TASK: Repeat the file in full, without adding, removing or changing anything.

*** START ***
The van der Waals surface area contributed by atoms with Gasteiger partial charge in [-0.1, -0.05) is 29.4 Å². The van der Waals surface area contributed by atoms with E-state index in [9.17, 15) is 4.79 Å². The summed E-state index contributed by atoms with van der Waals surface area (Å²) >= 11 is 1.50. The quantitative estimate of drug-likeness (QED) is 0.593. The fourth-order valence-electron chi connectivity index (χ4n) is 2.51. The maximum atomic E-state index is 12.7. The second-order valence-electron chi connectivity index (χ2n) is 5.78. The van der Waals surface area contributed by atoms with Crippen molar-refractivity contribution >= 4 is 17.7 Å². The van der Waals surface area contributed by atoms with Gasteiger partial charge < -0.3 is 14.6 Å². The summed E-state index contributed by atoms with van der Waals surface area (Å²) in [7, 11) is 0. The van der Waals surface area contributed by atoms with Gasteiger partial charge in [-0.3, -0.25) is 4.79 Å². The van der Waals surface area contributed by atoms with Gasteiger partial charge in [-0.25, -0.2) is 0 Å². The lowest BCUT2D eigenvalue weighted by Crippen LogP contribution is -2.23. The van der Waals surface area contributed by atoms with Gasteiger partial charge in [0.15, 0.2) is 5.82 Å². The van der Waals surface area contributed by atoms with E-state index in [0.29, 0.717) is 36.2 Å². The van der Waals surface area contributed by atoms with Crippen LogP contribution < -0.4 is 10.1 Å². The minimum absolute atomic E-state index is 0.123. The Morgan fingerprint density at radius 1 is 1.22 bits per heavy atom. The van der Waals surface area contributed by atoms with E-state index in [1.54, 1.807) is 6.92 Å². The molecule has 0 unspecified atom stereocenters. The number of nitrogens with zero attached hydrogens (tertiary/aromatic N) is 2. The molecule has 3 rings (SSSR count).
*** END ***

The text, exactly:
The van der Waals surface area contributed by atoms with Gasteiger partial charge in [-0.1, -0.05) is 29.4 Å². The van der Waals surface area contributed by atoms with E-state index in [9.17, 15) is 4.79 Å². The summed E-state index contributed by atoms with van der Waals surface area (Å²) >= 11 is 1.50. The quantitative estimate of drug-likeness (QED) is 0.593. The fourth-order valence-electron chi connectivity index (χ4n) is 2.51. The maximum atomic E-state index is 12.7. The second-order valence-electron chi connectivity index (χ2n) is 5.78. The van der Waals surface area contributed by atoms with Crippen molar-refractivity contribution >= 4 is 17.7 Å². The van der Waals surface area contributed by atoms with Gasteiger partial charge < -0.3 is 14.6 Å². The summed E-state index contributed by atoms with van der Waals surface area (Å²) in [7, 11) is 0. The van der Waals surface area contributed by atoms with Gasteiger partial charge in [-0.3, -0.25) is 4.79 Å². The van der Waals surface area contributed by atoms with Gasteiger partial charge in [-0.25, -0.2) is 0 Å². The lowest BCUT2D eigenvalue weighted by Crippen LogP contribution is -2.23. The van der Waals surface area contributed by atoms with Gasteiger partial charge in [0.15, 0.2) is 5.82 Å². The van der Waals surface area contributed by atoms with E-state index in [0.29, 0.717) is 36.2 Å². The van der Waals surface area contributed by atoms with Crippen LogP contribution < -0.4 is 10.1 Å². The minimum absolute atomic E-state index is 0.123. The Morgan fingerprint density at radius 1 is 1.22 bits per heavy atom. The van der Waals surface area contributed by atoms with E-state index in [1.54, 1.807) is 6.92 Å². The molecule has 0 unspecified atom stereocenters. The number of nitrogens with zero attached hydrogens (tertiary/aromatic N) is 2. The molecule has 3 rings (SSSR count).